After numerous appearances in the country and invitations to jazz festivals in East-Berlin and Warsaw he decided to emigrate to the west in 1989. Arriving in Vienna he met both local and international jazz heroes and, for the first time in his life, had the opportunity to play with them. Among them Art Farmer, Leo Wright, Idris Muhammad, Jim Pepper, Harry Sokal, Christian Muthspiel and others and, with the latter, he recorded his first album in the west as a sideman. His first CD under his own name, "Black Sea", was released in 1992. Since then he drew the attention of a growing audience with periodical releases.
With him were names like Graham Haynes, Lonnie Plaxico, Ed Schuller, Peter Perfido, and pianist Mal Waldron. The latter replaced the much too soon deceased sax player Jim Pepper in his band with young Nicolas Simion. Since then both musicians shared a fertile musical relationship which culminated in extended tours and the release of the duo recording "The Big Rochade" in 1998. What Mal Waldron appreciated of Nicolas Simion was his flexibility and intuition, as well as his ethnic background.
Another very important companion of Simion's was polish trumpeter Tomasz Stańko, with whom he released some very interesting recordings. Gunther Schuller, the great Third Stream composer, was so pleased with the music of Nicolas Simion, that he decided to release a recording on his own label GM Recordings in the states. He also chose the sax player as a soloist on his project "The Music of Jim Pepper". Nicolas Simion also showed his mastership as a contemporary composer. He was awarded the "Koernerpreis" in 1995 for a work commissioned by the Austrian Ministry of Culture.
Besides that he has written numerous pieces for brass and string ensembles and saxophone orchestras. In 1998 he composed the "Canzonieri Sacrale", with motives from church songs from all over the world for string ensemble, voices and jazzband, first performed at the Ruprechtskirche, the oldest church of Vienna. An completely re-written and extended version was presented two years later live at the ORF Radiokulturhaus by the Austrian Broadcasting Company ORF. Early 2001 he had a great success during the first performance of the "Canzonieri" in his home country in Brasov.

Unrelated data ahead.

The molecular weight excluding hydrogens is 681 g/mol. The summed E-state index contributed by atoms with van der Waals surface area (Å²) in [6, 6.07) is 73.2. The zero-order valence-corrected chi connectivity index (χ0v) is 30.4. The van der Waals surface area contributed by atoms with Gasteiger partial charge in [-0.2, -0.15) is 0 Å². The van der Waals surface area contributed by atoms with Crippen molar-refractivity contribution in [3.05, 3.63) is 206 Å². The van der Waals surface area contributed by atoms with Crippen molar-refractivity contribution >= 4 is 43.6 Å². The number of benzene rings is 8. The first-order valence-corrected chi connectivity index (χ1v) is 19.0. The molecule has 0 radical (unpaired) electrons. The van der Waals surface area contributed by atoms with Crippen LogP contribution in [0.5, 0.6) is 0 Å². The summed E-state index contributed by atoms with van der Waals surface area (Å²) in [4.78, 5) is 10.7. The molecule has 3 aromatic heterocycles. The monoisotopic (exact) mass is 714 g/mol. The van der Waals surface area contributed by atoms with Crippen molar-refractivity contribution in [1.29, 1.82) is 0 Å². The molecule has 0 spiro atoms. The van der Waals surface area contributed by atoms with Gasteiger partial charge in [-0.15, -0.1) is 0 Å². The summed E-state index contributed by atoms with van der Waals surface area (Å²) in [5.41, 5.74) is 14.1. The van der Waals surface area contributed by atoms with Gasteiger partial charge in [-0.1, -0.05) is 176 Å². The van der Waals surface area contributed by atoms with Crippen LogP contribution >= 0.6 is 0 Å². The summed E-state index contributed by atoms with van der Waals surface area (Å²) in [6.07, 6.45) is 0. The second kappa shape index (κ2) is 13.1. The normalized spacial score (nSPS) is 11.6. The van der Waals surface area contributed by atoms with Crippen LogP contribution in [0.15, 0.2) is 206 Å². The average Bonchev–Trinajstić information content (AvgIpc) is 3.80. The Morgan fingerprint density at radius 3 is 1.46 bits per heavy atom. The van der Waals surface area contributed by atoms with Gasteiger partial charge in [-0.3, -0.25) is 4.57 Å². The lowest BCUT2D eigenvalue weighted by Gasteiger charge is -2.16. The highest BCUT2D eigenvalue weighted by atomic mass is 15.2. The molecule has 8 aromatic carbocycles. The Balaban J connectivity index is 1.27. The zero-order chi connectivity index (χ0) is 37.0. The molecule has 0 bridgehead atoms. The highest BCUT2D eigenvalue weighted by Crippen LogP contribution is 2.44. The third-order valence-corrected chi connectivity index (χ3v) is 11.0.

The late nineties showed up with many engagements in Germany, where he settled in 1997 in Cologne. There he met local musicians and further developed a new project, called "Balkan Jazz". With "Lullabies & Fairytales", the latest outcome from this works, Nicolas Simion reflects his roots in the traditional music of his homeland and combines its motives and colours with modern forms in improvised music. With musicians from different countries of the Balkans in his band he creates wonderful, almost spiritual, ballads as well as wild and fiery carpathian dances. In fall 2001, german label Intuition Music in collaboration with german radio station Deutsche Welle released a live recording from the Stadtgarten in Cologne.
On this CD, Balkan Jazz, Nicolas Simion found a congenial partner in legendary yugoslav trumpeter Duško Gojković. At this time, another highlight is presented in the rediscovery of Romanian master pianist Jancy Körössy. One of the most original pianists on Europe's scene in the fifties and sixties who emigrated to the US in 1970, Körössy returned after more than 30 years to play his comeback with Nicolas Simion. The first tour lead them to Germany, Austria and homeland Romania, joined on some occasions by legendary sax player Lee Konitz.
Together with Jancy Körössy, he released two live albums in 2002 and 2003. Nicolas Simion is one of the most innovative musicians on today's scene. A growing audience is observing his development as he is finding his way to the musical "Olymp". Read more on Last.fm.
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